Parenting agreements or parenting plans describe how you will care for your children after the divorce. These plans come in as many variations as there are creative parents to develop them. If parents can work together to come up with a reasonable parenting plan, a judge will typically defer to the judgment of the parents and not alter the plan. Parents working together can formulate flexible, creative, and comfortable schedules that will work best for their children. However, when parents can't agree and courts are forced to make parenting decisions, they often follow traditional patterns that do not allow for much flexibility or creativity. Courts do not do much creative work. Their job is to resolve disputes, not try to second-guess parents in conflict.
There are two separate aspects of custody, physical and legal. Physical custody refers to the actual time a child spends with each parent. Legal custody refers to major decision making about your children, including their education, religion, and health care. Decisions about where the children will go to school, what church they will attend, and who will provide medical and dental care are some examples of legal decisions. Whether your children wear braces, play soccer, or have certain friends are also examples of legal decisions.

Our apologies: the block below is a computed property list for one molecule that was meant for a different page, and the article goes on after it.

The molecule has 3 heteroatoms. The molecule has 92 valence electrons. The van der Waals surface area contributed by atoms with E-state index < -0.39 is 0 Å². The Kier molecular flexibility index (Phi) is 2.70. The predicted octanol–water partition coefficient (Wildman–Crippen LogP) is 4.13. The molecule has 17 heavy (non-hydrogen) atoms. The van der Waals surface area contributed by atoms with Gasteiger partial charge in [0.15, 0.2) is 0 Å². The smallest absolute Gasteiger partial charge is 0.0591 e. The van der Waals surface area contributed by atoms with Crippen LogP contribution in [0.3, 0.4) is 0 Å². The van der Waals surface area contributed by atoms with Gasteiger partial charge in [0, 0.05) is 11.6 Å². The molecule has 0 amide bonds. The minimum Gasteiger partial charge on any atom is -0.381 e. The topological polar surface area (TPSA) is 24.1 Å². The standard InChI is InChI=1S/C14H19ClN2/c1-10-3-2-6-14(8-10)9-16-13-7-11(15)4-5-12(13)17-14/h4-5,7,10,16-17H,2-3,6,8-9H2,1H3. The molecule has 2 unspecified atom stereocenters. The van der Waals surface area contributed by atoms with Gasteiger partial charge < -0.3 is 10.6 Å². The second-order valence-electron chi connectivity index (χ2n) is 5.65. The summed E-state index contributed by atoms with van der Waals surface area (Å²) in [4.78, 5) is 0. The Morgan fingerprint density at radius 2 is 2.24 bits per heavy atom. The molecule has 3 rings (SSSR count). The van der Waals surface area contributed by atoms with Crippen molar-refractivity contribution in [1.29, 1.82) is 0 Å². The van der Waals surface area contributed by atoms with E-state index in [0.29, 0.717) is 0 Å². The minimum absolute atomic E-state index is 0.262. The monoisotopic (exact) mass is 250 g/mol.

You don't have to like your ex-spouse, but for the children's sake, try to show respect for her. It is always in the best interests of your children when you and your spouse can get along and present a united front.
If you do not have some form of legal custody, you will not be able to make decisions about your children's activities and future. You will have to submit and comply with the decisions made by the parent who does have legal custody. If you are a parent who is denied custody, make sure you ask for the right to have access to medical and educational records. Although this doesn't give you the ability to make decisions, it will allow you to monitor your child's progress.